Yep | How to set up a pop-up eatery in a few simple steps

How to set up a pop-up eatery in a few simple steps

If restaurant trends are to be abided, diners no longer want good food in a nice environment, they want an “experience” – one that seemingly involves dilapidated decor, bad service and wildly overrated food. All this – and less – is provided at any of the deluge of “pop-up” restaurants that have recently appeared in London. Here is our easy-to-follow guide of how to set up your very own trendy eatery of this type.

1. Break the tired old paradigms of allowing prospective diners access to useful information like the menu and directions, and instead have a website that looks like it was cobbled together the week the internet was invented, with the only contact details being a private Twitter account. And as for reservations – go fuck yourself! You can wait at the (overpriced) bar and buy perfectly measured glasses of inadequately chilled white wine until a table becomes available.

2. Never refer to the people flipping the slabs of meat back in the kitchen as “chefs”; they are “the boys in the back room”, a well-drilled platoon bravely fighting their way through a never-ending onslaught of balls of burrata and mounds of sourdough.

3. To make your restaurant appear in-demand, force people to queue up outside for at least two hours in a nearby alley as rats dine on the contents of the bin bags scattered at their feet.

4. Your eatery should be so hip it hurts – literally. All seating needs to look like something that could have been taken from the set of Saw. Diners should feel as if they’re having a proctological examination as they twist and turn their fundaments on rock-hard stools while waiting for two hours for their slow-cooked chicken feet stew.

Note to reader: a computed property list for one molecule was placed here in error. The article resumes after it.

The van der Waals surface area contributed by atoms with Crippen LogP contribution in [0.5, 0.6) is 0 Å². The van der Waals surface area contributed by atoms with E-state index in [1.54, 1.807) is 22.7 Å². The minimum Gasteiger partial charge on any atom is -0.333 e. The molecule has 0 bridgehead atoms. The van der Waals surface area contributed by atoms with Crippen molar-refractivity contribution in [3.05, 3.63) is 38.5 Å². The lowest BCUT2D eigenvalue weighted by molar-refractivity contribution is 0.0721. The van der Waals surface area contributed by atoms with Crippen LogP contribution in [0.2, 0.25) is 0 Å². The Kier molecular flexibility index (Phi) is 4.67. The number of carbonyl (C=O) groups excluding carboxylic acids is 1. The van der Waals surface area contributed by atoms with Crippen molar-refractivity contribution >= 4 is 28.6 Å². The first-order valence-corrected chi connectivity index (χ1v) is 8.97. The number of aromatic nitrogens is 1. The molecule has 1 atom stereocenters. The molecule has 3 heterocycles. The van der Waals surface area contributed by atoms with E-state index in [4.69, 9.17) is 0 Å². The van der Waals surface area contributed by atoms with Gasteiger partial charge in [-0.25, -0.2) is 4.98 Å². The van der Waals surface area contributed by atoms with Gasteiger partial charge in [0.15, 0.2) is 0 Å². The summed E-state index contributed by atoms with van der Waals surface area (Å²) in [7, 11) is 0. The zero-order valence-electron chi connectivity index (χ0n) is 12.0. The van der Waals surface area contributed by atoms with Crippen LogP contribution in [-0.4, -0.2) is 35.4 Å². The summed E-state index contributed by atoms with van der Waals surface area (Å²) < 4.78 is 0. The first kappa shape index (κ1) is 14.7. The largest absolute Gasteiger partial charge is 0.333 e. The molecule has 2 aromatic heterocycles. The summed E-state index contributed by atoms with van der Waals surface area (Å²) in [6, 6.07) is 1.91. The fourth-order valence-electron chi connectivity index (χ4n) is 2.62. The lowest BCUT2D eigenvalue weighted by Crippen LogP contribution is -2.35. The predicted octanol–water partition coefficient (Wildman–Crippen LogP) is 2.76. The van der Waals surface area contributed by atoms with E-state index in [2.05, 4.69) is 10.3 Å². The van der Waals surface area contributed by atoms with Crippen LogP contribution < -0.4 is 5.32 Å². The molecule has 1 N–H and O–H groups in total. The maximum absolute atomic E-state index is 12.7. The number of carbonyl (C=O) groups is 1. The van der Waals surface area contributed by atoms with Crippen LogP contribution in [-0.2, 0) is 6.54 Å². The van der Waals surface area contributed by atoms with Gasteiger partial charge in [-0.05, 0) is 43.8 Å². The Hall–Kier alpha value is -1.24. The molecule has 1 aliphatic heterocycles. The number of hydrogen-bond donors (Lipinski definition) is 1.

5. Everything in the restaurant has to look “reclaimed”. All crockery needs to have a least one chip or crack in it. For extra authenticity, serve cocktails in jars collected from recycling bins.

6. Write all your menu copy in an over-familiar, “matey” tone on scraps on scrunched-up paper (even this has to be vintage). Dishes should have hilarious names, such as the Dead Alkie – a lump of beef doused in cheap vodka and left in the open air to cure for three weeks. Also – and this is essential – always refer to coleslaw as “slaw”.

7. It is essential that ear-bleedingly loud music is played at all times, ensuring that all conversation between diners descends into incoherent yelling.

8. Finally, you need a stupid, pretentious name for your eatery. How about Burgerac? The Lower Eat Side? Tap Ass?

By DAN GILSON and JOHN McDONNELL